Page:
The previous article was meant to be an intro but was getting too long so it was just a separate a blog post. In this post I will write about my first experience as a Android developer in Wp7 development.
App development stages
When I develop an app I always start with the rough app flow, just get a working app without any designs. Most important thing to remember in that stage is functionality. It’s the most important stage of app development because this is the blue print of your app. This is the moment where you can test if the flow works, if the controls are correctly chosen. Within Android is not very hard to get the rough app flow, just drag some textviews and buttons on the page et voila! Wp7 on the other hand offers great designed, well thought, controls out of the box. The funny thing was, the app was looking great already while I was still in the first stage. Developing apps is just great work. I can really enjoy making things work on these devices. For those people who like to start developing apps I just can say: “just start!”. There are lots of people who are dreaming of developing an app, having great ideas but just don’t start. There are no restrictions in app development! Developers out there, just start! But don’t make it too difficult for yourself. Start with just some small apps to get familiar with the available controls, code, syntax, programs etc. For example, my first app was a temperature converter. This app will not be published because there are already at least 34 million developers who thought the temperature converter was a much needed app in the market. But although it was not interesting for the market, it opened my eyes and gave me great insight in the framework. I’ve created lots of apps since then which resulted in my main app at the moment called Analytix which receives great response from users all over the world. You will not be able to create great apps at your first trials, just keep practicing and read, read and read books. As a former colleague of mine once said. If you don’t know how to make it, you haven’t searched good enough. All information is really out there!
Let’s get back to the app itself before I have to spend another code-less post I will not bother you with some dull part about setting up the connection to the Google Data Api using Oauth 2.0 which was actually pretty easy to set up. First I was looking for a Oauth library for wp7 but handling the code myself was easier. The hardest part of creating the app was to make it look similar to the Android app. This was and still is a real challenge. Porting an app is not that hard. Make it look similar without loosing the connection to the base design is extremely hard. Luckily, lots of controls of the Android app are to be used in the same way as for Wp7, for example the ListView and the ListBox. I must admit that working with the ListBox is just like working with datacontrols used in Asp.net like the Repeater control. You can define the listitems in a very comprehensive way. Setting a custom listitems in Android takes some time to set up, a listItem should be defined in a separate xml layout file and called when building up the listView using custom listadapters. So, when building a ListView with listitems having a custom layout(every listitem that doesn’t have 1 or 2 lines is called a custom listitem) you need:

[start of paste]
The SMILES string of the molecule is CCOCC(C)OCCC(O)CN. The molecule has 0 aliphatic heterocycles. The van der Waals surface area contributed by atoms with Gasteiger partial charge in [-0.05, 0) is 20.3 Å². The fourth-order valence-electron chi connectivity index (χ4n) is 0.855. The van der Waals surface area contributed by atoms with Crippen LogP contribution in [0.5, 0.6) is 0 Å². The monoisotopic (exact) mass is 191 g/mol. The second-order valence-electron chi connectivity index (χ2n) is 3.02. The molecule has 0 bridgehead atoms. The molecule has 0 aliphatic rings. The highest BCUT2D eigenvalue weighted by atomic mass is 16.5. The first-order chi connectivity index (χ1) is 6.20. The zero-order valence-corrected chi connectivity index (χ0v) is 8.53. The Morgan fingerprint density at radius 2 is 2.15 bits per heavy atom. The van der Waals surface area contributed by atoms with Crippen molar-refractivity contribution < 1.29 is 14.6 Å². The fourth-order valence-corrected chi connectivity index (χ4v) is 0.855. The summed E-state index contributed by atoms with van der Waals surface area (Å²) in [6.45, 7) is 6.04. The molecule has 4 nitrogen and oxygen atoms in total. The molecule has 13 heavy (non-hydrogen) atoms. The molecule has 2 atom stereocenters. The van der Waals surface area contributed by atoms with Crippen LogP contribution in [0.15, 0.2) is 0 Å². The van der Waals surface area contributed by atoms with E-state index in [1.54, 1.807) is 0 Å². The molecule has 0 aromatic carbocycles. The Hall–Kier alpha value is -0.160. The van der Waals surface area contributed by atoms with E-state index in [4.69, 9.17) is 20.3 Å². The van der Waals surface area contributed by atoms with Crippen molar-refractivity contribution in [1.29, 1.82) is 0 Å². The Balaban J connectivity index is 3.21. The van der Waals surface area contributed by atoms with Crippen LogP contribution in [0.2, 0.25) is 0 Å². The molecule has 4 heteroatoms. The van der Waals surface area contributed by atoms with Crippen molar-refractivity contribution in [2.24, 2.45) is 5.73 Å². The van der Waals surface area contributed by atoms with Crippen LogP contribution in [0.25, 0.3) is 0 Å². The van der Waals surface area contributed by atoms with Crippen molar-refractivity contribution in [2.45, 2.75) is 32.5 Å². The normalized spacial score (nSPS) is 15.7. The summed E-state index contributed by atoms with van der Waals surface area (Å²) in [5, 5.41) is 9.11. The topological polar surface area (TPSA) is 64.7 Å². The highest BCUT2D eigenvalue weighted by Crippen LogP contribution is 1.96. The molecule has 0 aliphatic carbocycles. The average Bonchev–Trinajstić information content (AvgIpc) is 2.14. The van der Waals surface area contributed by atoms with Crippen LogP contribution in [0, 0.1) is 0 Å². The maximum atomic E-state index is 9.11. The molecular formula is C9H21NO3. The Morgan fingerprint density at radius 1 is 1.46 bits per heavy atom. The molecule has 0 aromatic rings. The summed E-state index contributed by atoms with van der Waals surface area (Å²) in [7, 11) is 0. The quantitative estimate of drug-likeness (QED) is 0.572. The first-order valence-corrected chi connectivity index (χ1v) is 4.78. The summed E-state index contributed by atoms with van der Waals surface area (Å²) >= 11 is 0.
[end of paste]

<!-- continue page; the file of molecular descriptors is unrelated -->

- layout.xml with the ListView defined
- listitem.xml for the listitem
- activity code file where you set up the binding
- custom arrayadapter(this can be placed inside the activity code)
It might seem flexible but it just isn’t. There is no way to organize the layout directory. All layoutfiles should be saved in the root of the folder which will result in a total chaos. For my app Analytix I needed a few different layouts and Wp7 was offering those layouts out of the box. For those list items I could choose between the Panorama control or the pivot control. The pivot control was more interesting because I was dealing with lots if data so I needed the space although the panorama control is a very attractive way to visualize information. In xaml the ListBox just needs:
- xaml code where the ListBox is defined
- codebehind to set up binding